You may have them apply the skills in a familiar scenario or answer questions about relevant struggles they face on the job. This ties the content to something relevant to employees’ daily work and makes it automatically more interesting to them.

3. It gives learners a safe space to try out their skills: According to Kapp, “At work, if I’m negotiating with the client, it’s not okay to be wrong. But in a learning experience, it’s okay to be wrong and to gain that experience.”

In a simulation or role-play exercise, people have room to experiment. When they can safely fail, they can learn from their failures. Practice also means they’ll be more confident using their new skills or knowledge back on the job.

Examples of action-based activities

Here are some ways to seamlessly incorporate interactive learning methods into your training:

  • Interactive elements: Include quizzes, discussions, and group activities. These foster engagement and collaboration, making the learning experience more dynamic.
  • Simulations: Whether it’s navigating a cybersecurity challenge or mastering customer service, simulations provide a safe space for hands-on learning.
  • Branching simulations: Apply a “choose your own adventure” style to simulations, allowing learners to see how their choices play out.
  • Problem-solving challenges: Pose challenges that demand critical thinking and problem-solving. Encourage learners to collaborate, brainstorm, and apply their knowledge to overcome obstacles.
  • Virtual escape room: Give employees a task they may face in real life and add a ticking clock to immerse them in skill application. For example, you might give an IT team a simulation that asks them to get a server back online before an impending cyber attack.

6 tips for incorporating action effectively into training

You may be ready to give action-based learning your full support. But it can be hard to know where to start. Here are some strategies to help you create engaging online courses with action-oriented content.

1. Be clear about your goals and measure success

Every training has a purpose, and you want to make sure you’re getting a good ROI from those you implement. Start by setting goals. Then, see whether you’re meeting them by measuring related KPIs.

Say you’re rolling out leadership training to help improve employee turnover numbers. Follow up after the training to measure improvements in employee satisfaction scores and attrition rates.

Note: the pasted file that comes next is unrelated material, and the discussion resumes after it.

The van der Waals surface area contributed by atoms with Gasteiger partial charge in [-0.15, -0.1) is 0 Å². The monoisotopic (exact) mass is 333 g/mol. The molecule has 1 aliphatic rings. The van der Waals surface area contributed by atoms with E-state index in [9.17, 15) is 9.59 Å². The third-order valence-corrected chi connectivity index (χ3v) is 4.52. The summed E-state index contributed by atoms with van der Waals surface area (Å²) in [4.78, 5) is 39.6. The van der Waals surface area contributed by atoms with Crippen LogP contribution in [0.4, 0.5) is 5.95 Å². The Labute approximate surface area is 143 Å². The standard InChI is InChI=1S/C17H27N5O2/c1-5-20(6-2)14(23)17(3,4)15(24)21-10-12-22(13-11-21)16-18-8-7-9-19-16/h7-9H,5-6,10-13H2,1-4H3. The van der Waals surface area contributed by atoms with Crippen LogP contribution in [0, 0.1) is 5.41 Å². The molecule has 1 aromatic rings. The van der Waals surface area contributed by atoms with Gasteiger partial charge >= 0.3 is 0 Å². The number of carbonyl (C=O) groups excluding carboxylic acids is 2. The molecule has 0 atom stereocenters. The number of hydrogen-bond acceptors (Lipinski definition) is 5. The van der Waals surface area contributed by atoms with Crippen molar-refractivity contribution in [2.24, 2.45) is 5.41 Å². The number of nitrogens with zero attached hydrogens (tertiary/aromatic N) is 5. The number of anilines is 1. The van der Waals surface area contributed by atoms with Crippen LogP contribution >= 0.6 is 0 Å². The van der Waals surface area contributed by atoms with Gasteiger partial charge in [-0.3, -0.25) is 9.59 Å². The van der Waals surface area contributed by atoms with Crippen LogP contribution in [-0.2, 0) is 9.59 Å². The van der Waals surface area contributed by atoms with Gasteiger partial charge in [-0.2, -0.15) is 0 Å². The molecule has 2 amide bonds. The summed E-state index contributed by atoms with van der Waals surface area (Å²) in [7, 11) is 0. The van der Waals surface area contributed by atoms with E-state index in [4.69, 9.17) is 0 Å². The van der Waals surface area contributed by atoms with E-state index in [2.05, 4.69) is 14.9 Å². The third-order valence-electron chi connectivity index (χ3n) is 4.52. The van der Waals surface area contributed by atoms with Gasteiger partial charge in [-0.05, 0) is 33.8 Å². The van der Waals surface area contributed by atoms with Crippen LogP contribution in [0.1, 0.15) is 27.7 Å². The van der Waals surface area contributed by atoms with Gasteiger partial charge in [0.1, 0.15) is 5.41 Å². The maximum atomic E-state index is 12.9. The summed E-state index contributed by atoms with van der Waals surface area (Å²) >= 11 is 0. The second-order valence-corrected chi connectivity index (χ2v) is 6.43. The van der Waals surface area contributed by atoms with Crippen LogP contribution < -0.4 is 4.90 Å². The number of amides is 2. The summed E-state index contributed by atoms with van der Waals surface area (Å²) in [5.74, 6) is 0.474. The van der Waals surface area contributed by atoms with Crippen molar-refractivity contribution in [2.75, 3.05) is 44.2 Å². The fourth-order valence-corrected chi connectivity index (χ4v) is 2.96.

2. Play games

Gamification makes learning fun and compelling. An element of competition, whether with their peers or with themselves, can inspire learners to dive deep into the content. But it can be easy to get stuck in a rut, using the same game models over and over.

Try playing different games within your design team. Get familiar with a variety of gaming formats—card games, role-plays, etc. to give yourself a broader foundation to draw from.

3. Make content meaningful and relevant

Your learners are intelligent employees with lots of real-world knowledge. Take advantage of their experience by challenging them to combine their existing knowledge with what they’re learning.

Immerse learners in scenarios they might encounter in their roles. Help them see how the content applies to them and what value they’ll get from mastering it.

4. Provide reflection opportunities

After each learning activity, create moments for reflection. Ask learners to ponder on what they’ve learned, how they can apply it, and what strategies worked best.

Generalizing the principles helps them see the value of what they’ve just learned and understand how to transfer it to real life.

5. Vary your learning resources

Combine different media such as videos, infographics, and case studies to cater to diverse learning styles. This ensures participants stay engaged and can approach the content from various angles.


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6. Get feedback for continuous improvement

Gather feedback from participants on their experience with the training. Look for places to continually refine and improve the training program.

Online learning makes it easy to make regular updates, ensuring the training remains effective and relevant over time.

Create engaging training by keeping the focus on the employee

Action-based learning helps bridge the gap between knowing and doing. It makes learning a natural part of the job, which is critical when you remember what’s at the root of your training strategy: your employees’ success.

Kapp encourages leaders to design training with a focus on the employee experience. “Remember the human elements,” he says. “When we keep the human in perspective, that allows us to create meaningful instruction for our fellow employees.”